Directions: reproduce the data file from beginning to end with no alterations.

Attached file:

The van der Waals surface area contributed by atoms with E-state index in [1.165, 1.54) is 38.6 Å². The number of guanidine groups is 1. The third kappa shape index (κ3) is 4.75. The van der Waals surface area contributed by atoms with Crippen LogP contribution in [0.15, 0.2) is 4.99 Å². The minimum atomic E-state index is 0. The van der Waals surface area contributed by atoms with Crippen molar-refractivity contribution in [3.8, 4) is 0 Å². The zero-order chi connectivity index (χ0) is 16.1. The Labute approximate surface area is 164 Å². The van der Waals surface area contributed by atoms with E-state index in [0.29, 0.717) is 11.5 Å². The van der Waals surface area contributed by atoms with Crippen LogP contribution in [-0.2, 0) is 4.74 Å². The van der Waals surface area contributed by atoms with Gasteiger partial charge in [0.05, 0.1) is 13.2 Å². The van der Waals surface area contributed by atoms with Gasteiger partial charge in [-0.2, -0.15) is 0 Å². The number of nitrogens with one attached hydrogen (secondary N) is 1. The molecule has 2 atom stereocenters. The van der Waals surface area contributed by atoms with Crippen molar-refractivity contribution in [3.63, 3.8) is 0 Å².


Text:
The van der Waals surface area contributed by atoms with E-state index in [1.165, 1.54) is 38.6 Å². The number of guanidine groups is 1. The third kappa shape index (κ3) is 4.75. The van der Waals surface area contributed by atoms with Crippen LogP contribution in [0.15, 0.2) is 4.99 Å². The minimum atomic E-state index is 0. The van der Waals surface area contributed by atoms with Crippen molar-refractivity contribution in [3.8, 4) is 0 Å². The zero-order chi connectivity index (χ0) is 16.1. The Labute approximate surface area is 164 Å². The van der Waals surface area contributed by atoms with E-state index in [0.29, 0.717) is 11.5 Å². The van der Waals surface area contributed by atoms with Crippen LogP contribution in [-0.2, 0) is 4.74 Å². The van der Waals surface area contributed by atoms with Gasteiger partial charge in [0.05, 0.1) is 13.2 Å². The van der Waals surface area contributed by atoms with Gasteiger partial charge in [-0.2, -0.15) is 0 Å². The number of nitrogens with one attached hydrogen (secondary N) is 1. The molecule has 2 atom stereocenters. The van der Waals surface area contributed by atoms with Crippen molar-refractivity contribution in [3.63, 3.8) is 0 Å².